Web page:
abstract = "Medical errors are a major concern in clinical practice, suggesting the need for advanced surgical aids for preoperative planning and rehearsal. Conventionally, CT and MRI scans, as well as 3D visualization techniques, have been utilized as the primary tools for surgical planning. While effective, it would be useful if additional aids could be developed and utilized in particularly complex procedures involving unusual anatomical abnormalities that could benefit from tangible objects providing spatial sense, anatomical accuracy, and tactile feedback. Recent advancements in 3D printing technologies have facilitated the creation of patient-specific organ models with the purpose of providing an effective solution for preoperative planning, rehearsal, and spatiotemporal mapping. Here, we review the state-of-the-art in 3D printed, patient-specific organ models with an emphasis on 3D printing material systems, integrated functionalities, and their corresponding surgical applications and implications. Prior limitations, current progress, and future perspectives in this important area are also broadly discussed.",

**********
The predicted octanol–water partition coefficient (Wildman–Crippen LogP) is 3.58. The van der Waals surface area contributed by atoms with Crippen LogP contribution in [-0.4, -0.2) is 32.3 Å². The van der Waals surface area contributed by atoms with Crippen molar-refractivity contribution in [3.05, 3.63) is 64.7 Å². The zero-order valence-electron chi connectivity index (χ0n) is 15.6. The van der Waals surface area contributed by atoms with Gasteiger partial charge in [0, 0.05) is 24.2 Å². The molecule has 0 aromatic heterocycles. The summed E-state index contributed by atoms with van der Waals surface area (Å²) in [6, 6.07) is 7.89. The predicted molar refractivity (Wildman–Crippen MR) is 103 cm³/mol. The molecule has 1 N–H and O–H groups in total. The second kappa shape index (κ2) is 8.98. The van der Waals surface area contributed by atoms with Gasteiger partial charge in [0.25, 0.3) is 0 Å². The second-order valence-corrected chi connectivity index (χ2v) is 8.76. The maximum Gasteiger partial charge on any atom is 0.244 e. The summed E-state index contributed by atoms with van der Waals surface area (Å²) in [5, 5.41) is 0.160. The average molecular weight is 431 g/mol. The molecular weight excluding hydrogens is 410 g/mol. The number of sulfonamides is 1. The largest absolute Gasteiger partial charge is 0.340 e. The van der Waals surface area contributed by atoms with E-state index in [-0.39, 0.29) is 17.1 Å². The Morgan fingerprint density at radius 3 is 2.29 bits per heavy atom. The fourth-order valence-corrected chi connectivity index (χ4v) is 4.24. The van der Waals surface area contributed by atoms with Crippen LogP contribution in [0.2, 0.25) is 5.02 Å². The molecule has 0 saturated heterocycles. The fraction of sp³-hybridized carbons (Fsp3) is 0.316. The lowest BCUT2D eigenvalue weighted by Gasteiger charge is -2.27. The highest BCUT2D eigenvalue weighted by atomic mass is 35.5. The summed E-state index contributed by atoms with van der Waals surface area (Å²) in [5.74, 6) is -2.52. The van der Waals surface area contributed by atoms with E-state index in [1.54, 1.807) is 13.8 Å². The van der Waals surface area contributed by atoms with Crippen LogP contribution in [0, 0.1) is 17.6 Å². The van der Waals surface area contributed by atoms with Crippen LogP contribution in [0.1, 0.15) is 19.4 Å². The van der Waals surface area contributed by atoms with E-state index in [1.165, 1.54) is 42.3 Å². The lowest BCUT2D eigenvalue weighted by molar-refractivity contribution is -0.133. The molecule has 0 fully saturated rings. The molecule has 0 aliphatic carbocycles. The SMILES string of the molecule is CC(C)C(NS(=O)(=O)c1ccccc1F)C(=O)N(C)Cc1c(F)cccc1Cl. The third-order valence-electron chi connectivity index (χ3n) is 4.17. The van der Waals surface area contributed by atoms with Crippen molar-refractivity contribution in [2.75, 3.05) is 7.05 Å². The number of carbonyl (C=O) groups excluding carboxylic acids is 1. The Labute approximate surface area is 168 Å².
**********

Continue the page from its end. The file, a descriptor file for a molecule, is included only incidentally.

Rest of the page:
keywords = "3D printing, integrated functionalities, organ models, polymeric materials, surgical applications, tissue-mimicking materials",
author = "Kaiyan Qiu and Ghazaleh Haghiashtiani and McAlpine, {Michael C.}",
year = "2018",
month = "6",
day = "12",
doi = "10.1146/annurev-anchem-061417-125935",
language = "English (US)",
volume = "11",
pages = "287--306",
journal = "Annual Review of Analytical Chemistry",
issn = "1936-1327",
publisher = "Annual Reviews Inc.",

}

TY - JOUR

T1 - 3D Printed Organ Models for Surgical Applications

AU - Qiu, Kaiyan

AU - Haghiashtiani, Ghazaleh

AU - McAlpine, Michael C.

PY - 2018/6/12

Y1 - 2018/6/12